If you like to play outside, you should probably drive a car with either 4WD or AWD. But here’s the question: How to choose between the two? To help you understand the advantages of each, we’ve broken down the technologies and explained where they excel.
Pros: This is the simplest system and it’s been around more for than 125 years. In most vehicles, drivers can turn 4WD on and off, locking the front axle to the drivetrain to spin all four wheels simultaneously. Historically, 4WD comes with a lower set of gears (4-Wheel Low) that allow the vehicle to muscle up and over most anything. This feature has made 4WD the go-to choice for serious off-roaders for decades.
Cons: When 4WD is engaged, a vehicle will behave differently since there’s now power going to the front wheels—and it slurps down more fuel. 4WD is usually limited to trucks and big SUVs.
Best for: True off-roading, mud, deep snow, sand, rock-crawling (like those Jeeps you see in Moab).
What is part-time 4WD?
Most trucks employ part-time 4WD so the vehicle can stay in fuel-saving 2WD mode. This also makes the truck easier to steer since there’s no torque going to the front wheels. You'll see this in pretty much any 4x4 pickup truck, such as the Toyota Tacoma and Ford F-150, the truck-based Chevy Tahoe, and the Jeep Wrangler.
What is full-time 4WD?
There are many similarities between full-time 4WD and AWD: both power the front and rear axles all the time. However, many full-time 4WD vehicles still give drivers the option of a 4-Wheel Low range of gears to enable the driver to have more control. And if you need to haul a trailer all the time, it provides more pulling power since torque is driving the grip on all four tires, not just two. You'll see it in Land Rovers and Range Rovers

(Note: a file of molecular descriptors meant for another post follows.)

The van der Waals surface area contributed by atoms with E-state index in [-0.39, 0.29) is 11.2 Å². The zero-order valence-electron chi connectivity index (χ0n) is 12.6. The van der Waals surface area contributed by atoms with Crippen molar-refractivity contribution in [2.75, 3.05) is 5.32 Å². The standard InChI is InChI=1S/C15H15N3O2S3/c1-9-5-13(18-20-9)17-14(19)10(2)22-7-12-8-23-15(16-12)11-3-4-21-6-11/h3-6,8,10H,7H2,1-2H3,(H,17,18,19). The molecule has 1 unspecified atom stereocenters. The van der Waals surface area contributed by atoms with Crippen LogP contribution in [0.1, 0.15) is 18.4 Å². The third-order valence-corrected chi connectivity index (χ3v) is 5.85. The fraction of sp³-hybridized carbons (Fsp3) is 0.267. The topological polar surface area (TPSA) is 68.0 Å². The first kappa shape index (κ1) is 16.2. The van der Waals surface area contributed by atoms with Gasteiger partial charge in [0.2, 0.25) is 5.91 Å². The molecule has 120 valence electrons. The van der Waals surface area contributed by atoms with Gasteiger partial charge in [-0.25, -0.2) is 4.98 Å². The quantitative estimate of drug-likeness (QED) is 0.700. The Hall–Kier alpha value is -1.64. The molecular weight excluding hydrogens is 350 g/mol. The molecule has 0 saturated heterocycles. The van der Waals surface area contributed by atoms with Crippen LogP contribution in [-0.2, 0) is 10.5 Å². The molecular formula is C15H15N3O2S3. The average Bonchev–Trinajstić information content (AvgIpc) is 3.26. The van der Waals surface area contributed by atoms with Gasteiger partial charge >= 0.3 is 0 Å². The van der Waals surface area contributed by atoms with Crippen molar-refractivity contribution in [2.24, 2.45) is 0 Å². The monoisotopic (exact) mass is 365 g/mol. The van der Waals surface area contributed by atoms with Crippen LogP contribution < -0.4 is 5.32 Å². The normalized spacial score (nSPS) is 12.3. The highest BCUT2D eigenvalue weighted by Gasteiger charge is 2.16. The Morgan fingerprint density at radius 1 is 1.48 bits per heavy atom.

What is a locking rear differential?
In a 4WD car, power travels from the engine to the transmission to the driveshaft through the rear differential to the rear axle. Locking it, either manually or automatically, depending on the vehicle, turns both wheels on the rear axle simultaneously at the same speed. This technique is used to overcome diverse terrain challenges—think one wheel stuck in mud or sand or deep snow while the other is on firmer dirt, rock, etc. However, not all 4WD systems feature this capability. Most have a limited slip differential system which senses which wheel is turning the slowest and sends power to it. The system assumes that the slower moving wheel is the one with traction (as opposed to the spinning one which doesn't).
What is a center locking differential?
Instead of just locking the rear axle, a center diff locks all four wheels together in unison.
Pros: AWD allows normal cars (instead of just trucks and SUVs) to travel more confidently through and over snow, ice, gravel, and packed dirt, and it doesn’t force the driver to do any thinking. Many AWD systems automatically route power between axles and modulate the power to individual wheels to ensure the best traction possible. As these systems have become more sophisticated, they’ve lessened the fuel-economy penalty that was often present in 4WD vehicles. Some will even let you manually lock the differential so that power flows to both axles, no matter what—a sort of soft 4WD feature.
Cons: Few cars and SUVs that say they have AWD are actually in AWD when on the road. Instead they stay in front-wheel-drive the vast majority of the time to save fuel and only switch to AWD when the car’s computers sense the vehicle losing traction. And most AWD cars lack four-wheel-low gearing—the secret sauce behind a vehicle’s rock-crawling ability.
Best for: Daily drivers who want a vehicle that drives well on the freeway but also does just fine in the snow and on normal dirt roads.
What is full-time AWD?
Unlike the AWD vehicles that only kick the system in when you need it, full-time AWD vehicles are always sending power to all the wheels and monitoring which ones might need a little boost for better traction over variable terrain. As seen in AWD Subarus.